Popular social media myths are a dime a dozen.
Post on Facebook three times a day.
Don’t post on Facebook every day.
Posting is so last year - Facebook live streaming is where it’s at!
Everywhere you look, marketers are weighing in on the latest and greatest social media hacks that are supposed to turn your brand’s social media presence into a viral success. While it’s important to stay up to date on social media trends and updates, building a digital strategy on unfounded social media myths is never helpful.
Here are four popular social media myths that are holding you back:
Ahhhh….summertime. It’s finally here.
Consumers have adjusted their budgets for fun in the sun, employees are requesting leave, and just about everyone is planning that all-American summer vacation.
As an organization regularly posting to social media, it can be difficult to compete with fun-loving group selfies of your neighbor’s once in a lifetime trip to Tahiti.
Additionally, it can be challenging to maintain a consistent schedule if office support is sparse due to your colleagues travel.
Having a plan to summer-fy your brand’s social media can be a great way to join in on the seasonal fun. Just because everyone else is taking a vacation, doesn’t mean your social media performance has to. By integrating summertime themes into your social media calendar, your organization can connect with new followers and develop a more engaged online community.
Following a timely acquisition by Facebook, Instagram has emerged as one of the top social media platforms worldwide.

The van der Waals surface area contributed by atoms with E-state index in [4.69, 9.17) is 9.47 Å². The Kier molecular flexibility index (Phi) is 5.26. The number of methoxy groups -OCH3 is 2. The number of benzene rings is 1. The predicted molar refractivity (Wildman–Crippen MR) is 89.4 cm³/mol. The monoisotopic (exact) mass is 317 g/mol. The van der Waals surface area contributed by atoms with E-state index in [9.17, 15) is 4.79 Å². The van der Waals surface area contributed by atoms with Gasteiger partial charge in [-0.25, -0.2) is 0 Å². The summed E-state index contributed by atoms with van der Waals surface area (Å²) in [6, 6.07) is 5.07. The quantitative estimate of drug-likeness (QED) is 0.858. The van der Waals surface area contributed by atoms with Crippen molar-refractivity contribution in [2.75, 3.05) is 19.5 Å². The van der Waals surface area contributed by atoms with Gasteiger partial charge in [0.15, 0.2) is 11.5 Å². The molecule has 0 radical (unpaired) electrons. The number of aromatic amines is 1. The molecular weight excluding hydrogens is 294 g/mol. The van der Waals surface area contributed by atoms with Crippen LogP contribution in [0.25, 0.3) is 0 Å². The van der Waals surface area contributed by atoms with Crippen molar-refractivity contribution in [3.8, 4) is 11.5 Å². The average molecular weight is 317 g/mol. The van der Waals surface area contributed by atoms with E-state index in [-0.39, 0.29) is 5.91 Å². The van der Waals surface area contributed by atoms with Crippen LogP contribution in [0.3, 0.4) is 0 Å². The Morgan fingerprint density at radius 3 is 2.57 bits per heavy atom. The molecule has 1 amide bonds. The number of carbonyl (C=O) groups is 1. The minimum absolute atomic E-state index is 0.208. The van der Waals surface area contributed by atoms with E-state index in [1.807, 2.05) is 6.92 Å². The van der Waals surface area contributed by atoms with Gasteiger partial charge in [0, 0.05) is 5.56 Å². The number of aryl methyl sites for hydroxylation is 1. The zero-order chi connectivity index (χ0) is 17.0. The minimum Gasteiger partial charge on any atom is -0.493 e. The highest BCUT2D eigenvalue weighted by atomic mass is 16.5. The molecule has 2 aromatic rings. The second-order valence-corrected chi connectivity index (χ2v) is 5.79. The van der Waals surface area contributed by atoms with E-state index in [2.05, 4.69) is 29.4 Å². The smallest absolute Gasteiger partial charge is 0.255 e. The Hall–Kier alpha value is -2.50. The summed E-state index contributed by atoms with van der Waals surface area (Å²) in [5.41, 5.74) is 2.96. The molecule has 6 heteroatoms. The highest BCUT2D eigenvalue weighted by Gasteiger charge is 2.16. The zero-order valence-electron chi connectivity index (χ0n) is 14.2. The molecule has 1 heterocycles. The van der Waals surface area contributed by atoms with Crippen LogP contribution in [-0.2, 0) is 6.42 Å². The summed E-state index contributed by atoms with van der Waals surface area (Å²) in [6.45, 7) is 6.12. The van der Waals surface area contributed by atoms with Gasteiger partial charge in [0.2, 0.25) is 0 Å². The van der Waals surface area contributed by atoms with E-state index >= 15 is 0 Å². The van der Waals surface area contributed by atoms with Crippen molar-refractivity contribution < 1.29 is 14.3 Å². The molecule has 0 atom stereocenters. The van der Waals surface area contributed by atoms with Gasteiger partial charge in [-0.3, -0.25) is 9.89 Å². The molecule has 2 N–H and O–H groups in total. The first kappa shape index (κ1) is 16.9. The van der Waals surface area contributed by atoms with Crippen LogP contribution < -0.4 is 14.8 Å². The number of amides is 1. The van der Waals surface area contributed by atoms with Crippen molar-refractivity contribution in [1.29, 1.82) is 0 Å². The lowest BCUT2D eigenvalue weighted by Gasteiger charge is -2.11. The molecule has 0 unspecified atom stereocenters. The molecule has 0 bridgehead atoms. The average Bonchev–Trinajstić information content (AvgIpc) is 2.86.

In 2017, Instagram was home to over 800 million monthly active users, with over 75 percent of them located outside of the United States. Instagram users are proving to be incredibly loyal and very active - over 60 percent of users log in on a daily basis, making Instagram the second most engaged network after Facebook.
Instagram’s versatile feature options, from filters to stories, have made it favorite among the under 35 crowd (70 percent of users are Millennials or Generation Z members). Recent app rollouts have even been credited with squelching other social media players like Snapchat. Today, Instagram users can edit and share pictures, videos, stories and even go Live within the mobile platform.
Recent social media studies have revealed Instagram to be the preferred social network of teens in the United States, beating out both Twitter and Facebook. But as Instagram grows in popularity, so does the competition for engagement.
Thanks to last month’s announcement about Facebook Zero, the top social media app is a pretty sore subject for most communications and marketing professionals. With new algorithm changes come decreased engagement and increased ad spend. Many responded to the announced Facebook changes with the question, “How could it get any worse?”.
Good news for social media savants willing to think beyond the traditional post: Facebook’s cover video options offer a goldmine of opportunity for creatives willing to invest in a unique production for their brand’s Facebook page.
And the best thing about a Facebook cover video is that it has a half-life of more than 15 seconds (okay, okay – new Facebook feed content lasts a little longer than 15 seconds…but not by much!).
By creating a Facebook cover video, organizations can showcase their company and their offerings in an engaging way that informs consumers and converts traffic into customers.
Influencer Marketing via social media channels is a relatively new component of the modern promotional mix.
For several years, many established marketing agencies and directors dismissed the tech-facilitated marketing element as just another digital bubble, not worthy of a budget line. However, as Influencer Marketing has grown into an entire industry in and of itself (Instagram Influencers alone were considered a $1 billion dollar market in 2017), the effectiveness of Influencer Marketing is no longer being dismissed.